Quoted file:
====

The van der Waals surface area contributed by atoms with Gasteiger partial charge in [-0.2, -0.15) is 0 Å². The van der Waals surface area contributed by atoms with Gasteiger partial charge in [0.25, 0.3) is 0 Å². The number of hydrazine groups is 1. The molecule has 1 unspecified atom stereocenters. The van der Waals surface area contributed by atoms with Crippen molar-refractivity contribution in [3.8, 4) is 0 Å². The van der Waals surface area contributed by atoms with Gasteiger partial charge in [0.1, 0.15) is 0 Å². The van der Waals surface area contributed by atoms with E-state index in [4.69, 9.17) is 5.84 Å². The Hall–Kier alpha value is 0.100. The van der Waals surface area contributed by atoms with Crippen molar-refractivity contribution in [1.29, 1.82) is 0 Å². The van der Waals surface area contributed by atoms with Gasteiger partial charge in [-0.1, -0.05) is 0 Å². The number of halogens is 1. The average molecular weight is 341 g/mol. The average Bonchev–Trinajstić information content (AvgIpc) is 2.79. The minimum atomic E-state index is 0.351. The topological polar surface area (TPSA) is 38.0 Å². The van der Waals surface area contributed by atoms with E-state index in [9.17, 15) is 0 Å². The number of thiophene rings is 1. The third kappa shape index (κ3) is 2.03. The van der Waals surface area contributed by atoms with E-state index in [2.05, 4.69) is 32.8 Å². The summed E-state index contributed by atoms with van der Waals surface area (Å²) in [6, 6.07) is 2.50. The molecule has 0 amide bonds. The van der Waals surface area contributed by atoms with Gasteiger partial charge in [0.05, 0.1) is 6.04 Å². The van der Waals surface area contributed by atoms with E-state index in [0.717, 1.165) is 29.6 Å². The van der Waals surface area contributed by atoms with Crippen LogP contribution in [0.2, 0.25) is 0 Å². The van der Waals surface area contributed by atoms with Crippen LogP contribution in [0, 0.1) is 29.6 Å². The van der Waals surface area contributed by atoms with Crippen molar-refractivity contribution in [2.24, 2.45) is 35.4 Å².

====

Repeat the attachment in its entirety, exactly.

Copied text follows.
The van der Waals surface area contributed by atoms with Gasteiger partial charge in [-0.2, -0.15) is 0 Å². The van der Waals surface area contributed by atoms with Gasteiger partial charge in [0.25, 0.3) is 0 Å². The number of hydrazine groups is 1. The molecule has 1 unspecified atom stereocenters. The van der Waals surface area contributed by atoms with Crippen molar-refractivity contribution in [3.8, 4) is 0 Å². The van der Waals surface area contributed by atoms with Gasteiger partial charge in [0.1, 0.15) is 0 Å². The van der Waals surface area contributed by atoms with E-state index in [4.69, 9.17) is 5.84 Å². The Hall–Kier alpha value is 0.100. The van der Waals surface area contributed by atoms with Crippen molar-refractivity contribution in [1.29, 1.82) is 0 Å². The van der Waals surface area contributed by atoms with Gasteiger partial charge in [-0.1, -0.05) is 0 Å². The number of halogens is 1. The average molecular weight is 341 g/mol. The average Bonchev–Trinajstić information content (AvgIpc) is 2.79. The minimum atomic E-state index is 0.351. The topological polar surface area (TPSA) is 38.0 Å². The van der Waals surface area contributed by atoms with E-state index in [9.17, 15) is 0 Å². The number of thiophene rings is 1. The third kappa shape index (κ3) is 2.03. The van der Waals surface area contributed by atoms with E-state index in [2.05, 4.69) is 32.8 Å². The summed E-state index contributed by atoms with van der Waals surface area (Å²) in [6, 6.07) is 2.50. The molecule has 0 amide bonds. The van der Waals surface area contributed by atoms with Gasteiger partial charge in [0.05, 0.1) is 6.04 Å². The van der Waals surface area contributed by atoms with E-state index in [0.717, 1.165) is 29.6 Å². The van der Waals surface area contributed by atoms with Crippen LogP contribution in [0.2, 0.25) is 0 Å². The van der Waals surface area contributed by atoms with Crippen LogP contribution in [0, 0.1) is 29.6 Å². The van der Waals surface area contributed by atoms with Crippen molar-refractivity contribution in [2.24, 2.45) is 35.4 Å².